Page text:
Intraocular Pressure Lowered by Preserving Schlemm’s Canal Following Trabeculotomy

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Clinicians must remove the most resistant part of the trabecular meshwork while causing minimal damage to the Schlemm’s canal epithelium to maximize patient outcomes.

Intraocular pressure (IOP) following trabeculectomy (TLO) may be lowered by preserving Schelmm’s canal (SC) and ensuring aqueous humor has the ability to access it, according to a study in Experimental Eye Research. In order to achieve this, clinicians must eliminate the most resistant part of the trabecular meshwork (TM) while creating minimal damage to the Schlemm’s canal epithelium (SCE).

Researchers assessed eyes of failed TLO procedures or insufficient IOP control following TLO. They focused their investigation on the behavior of SCE. The analysis consisted of histological examination of trabeculectomy (TRAB) specimens that included the area of previous TLO. Researchers collected a total of 46 TRAB samples and excluded 4 of them due to destruction of the SC and TM. They included the following glaucoma types: open-angle glaucoma (OAG) including primary open-angle glaucoma (POAG) (24 eyes), atopic glaucoma (ATG) (8 eyes), pseudoexfoliation glaucoma (PEG) (6 eyes) and uveitic glaucoma (UVG) due to granulomatous disease (4 eyes). The team collected specimens from 2 groups. Group A consisted of 31 eyes that underwent 120-180° TLO (27 ab-externo and 4 ab-interno) and group B consisted of 11 eyes that underwent 360° suture TLO.

The researchers found a significant negative correlation between the maximum IOP of pre-TRAB and SC length (P =.0167) and noted that the percentage of IOP reduction was significantly higher in eyes with the TM opening (OPN) into the anterior chamber (AC) compared with eyes with the TM closed (CLS) to the AC in group A (P =.0045). However, the team found no significant difference in SC length between the OPN and CLS eyes in both groups. Investigators note a higher percentage of OPN (82%), but a smaller SC length (P =.0024) in group B compared with group A.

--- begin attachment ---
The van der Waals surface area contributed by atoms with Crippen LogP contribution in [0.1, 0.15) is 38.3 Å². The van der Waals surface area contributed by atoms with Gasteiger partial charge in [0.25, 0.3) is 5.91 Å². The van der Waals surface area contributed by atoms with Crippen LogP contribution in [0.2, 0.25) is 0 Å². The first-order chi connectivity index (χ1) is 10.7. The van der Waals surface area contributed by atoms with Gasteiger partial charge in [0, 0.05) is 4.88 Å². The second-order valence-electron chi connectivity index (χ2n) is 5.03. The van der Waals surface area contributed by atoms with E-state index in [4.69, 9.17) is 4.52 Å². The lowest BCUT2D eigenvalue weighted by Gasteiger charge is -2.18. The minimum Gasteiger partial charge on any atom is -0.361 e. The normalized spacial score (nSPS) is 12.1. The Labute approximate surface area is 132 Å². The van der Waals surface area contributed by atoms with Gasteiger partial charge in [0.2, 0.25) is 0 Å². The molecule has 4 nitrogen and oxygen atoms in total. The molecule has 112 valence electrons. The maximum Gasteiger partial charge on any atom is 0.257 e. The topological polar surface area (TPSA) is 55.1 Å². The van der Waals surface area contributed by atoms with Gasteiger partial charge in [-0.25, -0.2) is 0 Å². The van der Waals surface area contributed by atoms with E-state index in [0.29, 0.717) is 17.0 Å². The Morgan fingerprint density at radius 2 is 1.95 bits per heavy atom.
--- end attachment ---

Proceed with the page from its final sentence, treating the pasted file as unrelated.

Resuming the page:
In group B, researchers found no significant correlation between clinical and histological parameters. Among both groups, they noted SCE sealed SC openings, halting direct communication between the AC and the collector channels (CC). 

“Accessibility for aqueous humor to the SC and preservation of the SC may be important for lowering IOP by TLO,” according to the researchers. However, they caution “the opening of the SC into the AC (OPN type) does not guarantee an adequate IOP lowering effect if the SC is widely collapsed. Thus, TLO may be improved only by eliminating the most resistant part of the TM with minimal SCE damage.”

Limitations of the study include a relatively small sample size, possible confounding resulting from different glaucoma types, and the inclusion of a small area among the wide range of TLOs.  


Hamanaka T, Chin S, Shinmei Y, et al. Histological analysis of trabeculotomy – An investigation on the intraocular pressure lowering mechanism. Exp Eye Res. Published online April 18, 2022. doi:10.1016/j.exer.2022.109079